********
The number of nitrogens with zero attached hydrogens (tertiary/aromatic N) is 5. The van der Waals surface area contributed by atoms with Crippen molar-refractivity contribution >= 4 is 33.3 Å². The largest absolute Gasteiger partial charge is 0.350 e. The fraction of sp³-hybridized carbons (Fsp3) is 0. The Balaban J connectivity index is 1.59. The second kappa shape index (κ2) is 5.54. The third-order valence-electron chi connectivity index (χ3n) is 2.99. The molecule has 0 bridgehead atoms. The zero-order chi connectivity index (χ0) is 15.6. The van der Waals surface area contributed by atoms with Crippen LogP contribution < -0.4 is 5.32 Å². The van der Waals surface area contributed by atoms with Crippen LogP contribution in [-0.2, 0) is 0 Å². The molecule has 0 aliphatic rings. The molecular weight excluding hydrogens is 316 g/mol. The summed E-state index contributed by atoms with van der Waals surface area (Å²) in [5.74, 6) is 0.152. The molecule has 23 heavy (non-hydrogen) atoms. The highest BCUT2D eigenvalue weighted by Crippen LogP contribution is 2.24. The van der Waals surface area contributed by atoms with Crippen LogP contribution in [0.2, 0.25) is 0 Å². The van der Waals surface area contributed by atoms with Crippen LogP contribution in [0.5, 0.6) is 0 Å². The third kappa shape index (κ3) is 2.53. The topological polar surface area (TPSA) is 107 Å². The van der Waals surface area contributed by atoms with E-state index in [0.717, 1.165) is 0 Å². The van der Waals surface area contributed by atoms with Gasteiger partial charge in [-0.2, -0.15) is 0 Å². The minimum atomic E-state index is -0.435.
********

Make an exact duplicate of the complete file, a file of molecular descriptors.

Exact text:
The number of nitrogens with zero attached hydrogens (tertiary/aromatic N) is 5. The van der Waals surface area contributed by atoms with Crippen molar-refractivity contribution >= 4 is 33.3 Å². The largest absolute Gasteiger partial charge is 0.350 e. The fraction of sp³-hybridized carbons (Fsp3) is 0. The Balaban J connectivity index is 1.59. The second kappa shape index (κ2) is 5.54. The third-order valence-electron chi connectivity index (χ3n) is 2.99. The molecule has 0 bridgehead atoms. The zero-order chi connectivity index (χ0) is 15.6. The van der Waals surface area contributed by atoms with Crippen LogP contribution < -0.4 is 5.32 Å². The van der Waals surface area contributed by atoms with Crippen LogP contribution in [-0.2, 0) is 0 Å². The molecule has 0 aliphatic rings. The molecular weight excluding hydrogens is 316 g/mol. The summed E-state index contributed by atoms with van der Waals surface area (Å²) in [5.74, 6) is 0.152. The molecule has 23 heavy (non-hydrogen) atoms. The highest BCUT2D eigenvalue weighted by Crippen LogP contribution is 2.24. The van der Waals surface area contributed by atoms with Crippen LogP contribution in [0.2, 0.25) is 0 Å². The van der Waals surface area contributed by atoms with Crippen LogP contribution in [0.5, 0.6) is 0 Å². The third kappa shape index (κ3) is 2.53. The topological polar surface area (TPSA) is 107 Å². The van der Waals surface area contributed by atoms with E-state index in [0.717, 1.165) is 0 Å². The van der Waals surface area contributed by atoms with Gasteiger partial charge in [-0.2, -0.15) is 0 Å². The minimum atomic E-state index is -0.435.